As noted in the last post, I was only able to find 3 recordings of xylophones on the web that were suitable for spectral analysis. I also described some software that I wrote that spectrally analyzes the clips. In this post, I will discuss some practical implications of the spectral analysis and will discuss some “standard” plots that I use to summarize xylophone sonic performance.
We will start with the first sound clip – the c-major scale video example. Below are some plots produced by the Matlab scripts. You will see a lot of these, so I will take a moment to explain each.
Sound Envelope Plot
The plot below shows the sound envelope for the YouTube C major video clip.
The envelope of the sound clip is basically a curve that contains the amplitude of the sound over time. The example above is typical in that each bar strike produces a sharp peak followed by a decay in the sound amplitude. This information is used to break apart the single sound file into a set of discrete clips that can be individually analyzed. If you count the peaks in this example, you can see that 16 discrete notes were played. This is because the guy played up, and then down the C major scale – he played C, D, E, F, G, A, B, C, C, B, A, G, F, E, D, C.
Once each note is separated out of the sound file, the data can be analyzed to determine the spectral content. A full description of spectral analysis is way beyond the scope of this blog, but there is plenty of information on the web. The basic idea is to analyze the sound bite to determine the power at each frequency. If done carefully, this will show peaks at the resonant modes of the bar. The magnitude of the peak represents the power in each resonant mode, and the location of the peak determines the frequency. By analyzing the series of peaks produced, it is possible to determine how well the bar is tuned.
Well, that is the theory; in practice, it gets a bit more complicated for a few reasons. First, the duration of each note is short. This complicates the spectral analysis somewhat. Specifically, short transient clips can result in spectral leakage and poor frequency resolution. I used a very standard Fast Fourier Transform (FFT) based spectral analysis technique. To address the spectral leakage problem, I sometimes windowed the sound clip prior to applying the transform. To address the frequency resolution problem, I zero-padded the data to increase the length of the clip. This tends to reduce the signal-to-noise (SNR) ratio of the clip, but allowed a more precise determination of the frequency of each mode to be made.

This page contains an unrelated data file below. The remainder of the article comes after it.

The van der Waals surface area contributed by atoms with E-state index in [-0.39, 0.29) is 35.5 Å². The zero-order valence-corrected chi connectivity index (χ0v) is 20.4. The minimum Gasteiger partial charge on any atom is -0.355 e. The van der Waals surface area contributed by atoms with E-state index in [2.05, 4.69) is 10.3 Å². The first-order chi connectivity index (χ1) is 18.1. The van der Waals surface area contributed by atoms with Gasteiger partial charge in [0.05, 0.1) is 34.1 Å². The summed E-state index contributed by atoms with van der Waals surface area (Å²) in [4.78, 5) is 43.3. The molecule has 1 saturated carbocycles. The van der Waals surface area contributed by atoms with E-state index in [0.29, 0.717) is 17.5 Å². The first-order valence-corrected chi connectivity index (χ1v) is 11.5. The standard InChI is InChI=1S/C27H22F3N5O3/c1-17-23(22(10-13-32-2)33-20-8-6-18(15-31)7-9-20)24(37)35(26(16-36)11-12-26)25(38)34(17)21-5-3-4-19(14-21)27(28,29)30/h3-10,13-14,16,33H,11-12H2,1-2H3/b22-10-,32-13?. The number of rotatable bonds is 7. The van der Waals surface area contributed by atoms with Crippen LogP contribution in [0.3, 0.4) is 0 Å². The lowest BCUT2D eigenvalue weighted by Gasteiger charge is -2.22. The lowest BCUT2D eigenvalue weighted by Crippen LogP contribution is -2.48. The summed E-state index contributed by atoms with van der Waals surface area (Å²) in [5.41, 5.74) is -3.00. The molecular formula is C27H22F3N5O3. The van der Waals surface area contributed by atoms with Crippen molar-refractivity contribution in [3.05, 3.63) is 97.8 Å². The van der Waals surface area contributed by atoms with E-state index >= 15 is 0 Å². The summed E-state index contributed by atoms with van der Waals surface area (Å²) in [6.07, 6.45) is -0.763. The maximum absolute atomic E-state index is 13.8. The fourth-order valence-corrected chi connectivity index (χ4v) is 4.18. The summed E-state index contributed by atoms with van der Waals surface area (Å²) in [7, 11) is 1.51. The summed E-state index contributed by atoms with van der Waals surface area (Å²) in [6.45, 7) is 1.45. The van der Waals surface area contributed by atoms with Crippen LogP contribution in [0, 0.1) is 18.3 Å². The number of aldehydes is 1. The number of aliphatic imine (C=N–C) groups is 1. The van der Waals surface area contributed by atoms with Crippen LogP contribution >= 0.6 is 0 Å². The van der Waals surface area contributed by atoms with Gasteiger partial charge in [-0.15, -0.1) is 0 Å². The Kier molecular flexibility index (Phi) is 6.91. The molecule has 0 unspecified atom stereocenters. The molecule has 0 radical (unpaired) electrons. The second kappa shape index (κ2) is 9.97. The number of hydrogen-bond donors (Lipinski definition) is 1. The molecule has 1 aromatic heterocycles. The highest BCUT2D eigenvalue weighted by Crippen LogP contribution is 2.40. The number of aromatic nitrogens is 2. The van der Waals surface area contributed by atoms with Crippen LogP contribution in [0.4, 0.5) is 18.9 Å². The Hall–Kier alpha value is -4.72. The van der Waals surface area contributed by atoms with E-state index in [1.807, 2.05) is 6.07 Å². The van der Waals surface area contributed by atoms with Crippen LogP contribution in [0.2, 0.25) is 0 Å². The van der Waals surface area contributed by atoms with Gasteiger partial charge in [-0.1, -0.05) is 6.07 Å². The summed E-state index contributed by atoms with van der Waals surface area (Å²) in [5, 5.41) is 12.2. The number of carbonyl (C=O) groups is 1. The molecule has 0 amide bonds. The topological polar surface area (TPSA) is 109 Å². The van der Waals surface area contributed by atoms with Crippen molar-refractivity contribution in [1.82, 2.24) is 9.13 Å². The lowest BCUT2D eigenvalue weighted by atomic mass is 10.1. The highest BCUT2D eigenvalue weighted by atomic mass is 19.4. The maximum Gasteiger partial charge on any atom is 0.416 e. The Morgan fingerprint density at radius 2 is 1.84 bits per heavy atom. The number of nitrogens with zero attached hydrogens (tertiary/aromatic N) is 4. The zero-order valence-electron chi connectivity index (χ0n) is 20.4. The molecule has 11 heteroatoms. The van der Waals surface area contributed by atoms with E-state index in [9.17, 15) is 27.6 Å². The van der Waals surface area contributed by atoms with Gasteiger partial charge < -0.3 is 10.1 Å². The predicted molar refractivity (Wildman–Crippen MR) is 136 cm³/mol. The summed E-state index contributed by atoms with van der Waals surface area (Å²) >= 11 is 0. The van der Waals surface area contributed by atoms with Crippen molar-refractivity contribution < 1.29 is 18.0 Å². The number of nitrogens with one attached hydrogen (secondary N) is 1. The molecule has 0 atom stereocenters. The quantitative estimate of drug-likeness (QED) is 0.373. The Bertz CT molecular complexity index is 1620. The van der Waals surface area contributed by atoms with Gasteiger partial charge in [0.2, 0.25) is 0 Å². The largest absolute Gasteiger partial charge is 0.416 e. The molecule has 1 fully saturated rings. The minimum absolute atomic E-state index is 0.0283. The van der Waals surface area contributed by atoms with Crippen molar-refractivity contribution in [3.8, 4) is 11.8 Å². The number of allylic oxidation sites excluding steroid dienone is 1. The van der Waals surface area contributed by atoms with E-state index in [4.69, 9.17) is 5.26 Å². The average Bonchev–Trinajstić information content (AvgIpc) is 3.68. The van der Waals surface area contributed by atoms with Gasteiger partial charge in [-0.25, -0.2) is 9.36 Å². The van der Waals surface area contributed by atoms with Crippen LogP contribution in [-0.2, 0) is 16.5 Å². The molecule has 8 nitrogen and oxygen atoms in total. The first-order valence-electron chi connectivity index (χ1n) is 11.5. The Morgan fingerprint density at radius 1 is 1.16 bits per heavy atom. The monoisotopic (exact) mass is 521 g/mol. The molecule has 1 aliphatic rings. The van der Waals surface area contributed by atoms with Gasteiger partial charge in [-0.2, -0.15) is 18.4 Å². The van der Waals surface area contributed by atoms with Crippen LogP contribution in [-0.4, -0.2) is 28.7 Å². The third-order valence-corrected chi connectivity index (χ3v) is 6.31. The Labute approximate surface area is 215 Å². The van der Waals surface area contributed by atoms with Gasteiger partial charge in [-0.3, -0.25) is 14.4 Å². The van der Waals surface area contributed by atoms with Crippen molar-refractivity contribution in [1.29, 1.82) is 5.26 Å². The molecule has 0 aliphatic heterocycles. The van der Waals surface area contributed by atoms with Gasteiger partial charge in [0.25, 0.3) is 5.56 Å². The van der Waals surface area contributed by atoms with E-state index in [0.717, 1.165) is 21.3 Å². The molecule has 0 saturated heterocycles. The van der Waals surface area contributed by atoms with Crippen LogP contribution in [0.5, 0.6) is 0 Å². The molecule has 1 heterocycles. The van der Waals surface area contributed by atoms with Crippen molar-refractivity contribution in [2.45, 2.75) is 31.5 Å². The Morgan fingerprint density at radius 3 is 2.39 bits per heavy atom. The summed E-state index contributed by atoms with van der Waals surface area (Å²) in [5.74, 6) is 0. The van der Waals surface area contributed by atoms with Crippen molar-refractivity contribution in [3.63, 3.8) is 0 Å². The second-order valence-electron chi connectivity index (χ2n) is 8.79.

Another difficulty of bar tuning by using spectral analysis is related to the nature of wood itself; wood is only approximately homogeneous as its density varies throughout due to internal checks and knots. This variability can result in extraneous resonant modes that are identified by the spectral analysis. For example, consider the spectral plot at the top of this page. The software did a good job of identifying the first three partials and labeled them 1, 2 and 3. However, there also exists a mode just to the right of the second partial. This is real, and can affect the tonal characteristics of the bar. These extra modes can sometimes confuse the software and make the plots a little messy, especially when producing “roll-up” plots that provide data for all notes. For example, here is plot showing the ratios of the partials that were determined by analyzing each note of the C major scale clip form the YouTube video:
On this “ratio plot,” the note names are plotted along the abscissa, and the ratios of the measured partials are plotted along the ordinate. The note names are determined by finding the closest ideal note (based on a 442 Hz pitch reference) to each measured fundamental frequency. All data for a single note are plotted in the “column” above the note name, so if a particular note is contained multiple times in a sound file, this will result in little groups of points that are close together. The circle size on the plots relates to the power in the partial. (Actually, the size is proportional to the log of the power.) Typically, the larger circles represent modes that we care about, and the smaller circles correspond to low power extraneous modes that don’t affect the sound too much.